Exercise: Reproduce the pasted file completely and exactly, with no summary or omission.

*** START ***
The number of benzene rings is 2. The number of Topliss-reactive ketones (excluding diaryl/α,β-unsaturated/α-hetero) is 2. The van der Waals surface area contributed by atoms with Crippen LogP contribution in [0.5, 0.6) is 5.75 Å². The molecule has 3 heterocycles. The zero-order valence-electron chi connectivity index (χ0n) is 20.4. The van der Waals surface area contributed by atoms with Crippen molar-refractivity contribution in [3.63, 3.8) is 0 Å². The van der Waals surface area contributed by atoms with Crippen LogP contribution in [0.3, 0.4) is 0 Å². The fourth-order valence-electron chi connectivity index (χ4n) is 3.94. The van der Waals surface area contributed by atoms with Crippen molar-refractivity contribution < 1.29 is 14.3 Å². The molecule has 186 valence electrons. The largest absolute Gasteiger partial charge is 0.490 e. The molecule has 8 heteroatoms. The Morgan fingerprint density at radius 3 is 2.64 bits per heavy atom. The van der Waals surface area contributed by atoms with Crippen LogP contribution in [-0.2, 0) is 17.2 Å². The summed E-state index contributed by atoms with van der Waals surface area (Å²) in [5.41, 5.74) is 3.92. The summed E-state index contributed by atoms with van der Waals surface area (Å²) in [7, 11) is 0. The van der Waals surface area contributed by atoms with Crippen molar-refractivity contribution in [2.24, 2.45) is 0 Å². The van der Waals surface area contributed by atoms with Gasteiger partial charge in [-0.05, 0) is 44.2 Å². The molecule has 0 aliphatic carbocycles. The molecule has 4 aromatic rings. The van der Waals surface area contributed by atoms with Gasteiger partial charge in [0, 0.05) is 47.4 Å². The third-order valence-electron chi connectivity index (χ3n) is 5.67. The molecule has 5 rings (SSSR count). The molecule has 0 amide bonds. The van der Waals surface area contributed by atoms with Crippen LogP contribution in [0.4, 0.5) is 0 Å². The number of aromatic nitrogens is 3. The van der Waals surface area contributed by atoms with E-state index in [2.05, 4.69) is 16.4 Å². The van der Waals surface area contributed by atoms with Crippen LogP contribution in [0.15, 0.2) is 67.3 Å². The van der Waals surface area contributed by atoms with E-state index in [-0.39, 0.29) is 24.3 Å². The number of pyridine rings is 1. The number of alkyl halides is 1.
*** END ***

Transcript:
The number of benzene rings is 2. The number of Topliss-reactive ketones (excluding diaryl/α,β-unsaturated/α-hetero) is 2. The van der Waals surface area contributed by atoms with Crippen LogP contribution in [0.5, 0.6) is 5.75 Å². The molecule has 3 heterocycles. The zero-order valence-electron chi connectivity index (χ0n) is 20.4. The van der Waals surface area contributed by atoms with Crippen molar-refractivity contribution in [3.63, 3.8) is 0 Å². The van der Waals surface area contributed by atoms with Crippen LogP contribution in [0.3, 0.4) is 0 Å². The fourth-order valence-electron chi connectivity index (χ4n) is 3.94. The van der Waals surface area contributed by atoms with Crippen molar-refractivity contribution < 1.29 is 14.3 Å². The molecule has 186 valence electrons. The largest absolute Gasteiger partial charge is 0.490 e. The molecule has 8 heteroatoms. The Morgan fingerprint density at radius 3 is 2.64 bits per heavy atom. The van der Waals surface area contributed by atoms with Crippen LogP contribution in [-0.2, 0) is 17.2 Å². The summed E-state index contributed by atoms with van der Waals surface area (Å²) in [5.41, 5.74) is 3.92. The summed E-state index contributed by atoms with van der Waals surface area (Å²) in [7, 11) is 0. The van der Waals surface area contributed by atoms with Crippen molar-refractivity contribution in [2.24, 2.45) is 0 Å². The van der Waals surface area contributed by atoms with Gasteiger partial charge in [-0.05, 0) is 44.2 Å². The molecule has 0 aliphatic carbocycles. The molecule has 4 aromatic rings. The van der Waals surface area contributed by atoms with Gasteiger partial charge in [0, 0.05) is 47.4 Å². The third-order valence-electron chi connectivity index (χ3n) is 5.67. The molecule has 5 rings (SSSR count). The molecule has 0 amide bonds. The van der Waals surface area contributed by atoms with Crippen LogP contribution in [0.4, 0.5) is 0 Å². The number of aromatic nitrogens is 3. The van der Waals surface area contributed by atoms with E-state index in [2.05, 4.69) is 16.4 Å². The van der Waals surface area contributed by atoms with Crippen LogP contribution in [0.15, 0.2) is 67.3 Å². The van der Waals surface area contributed by atoms with E-state index in [-0.39, 0.29) is 24.3 Å². The number of pyridine rings is 1. The number of alkyl halides is 1.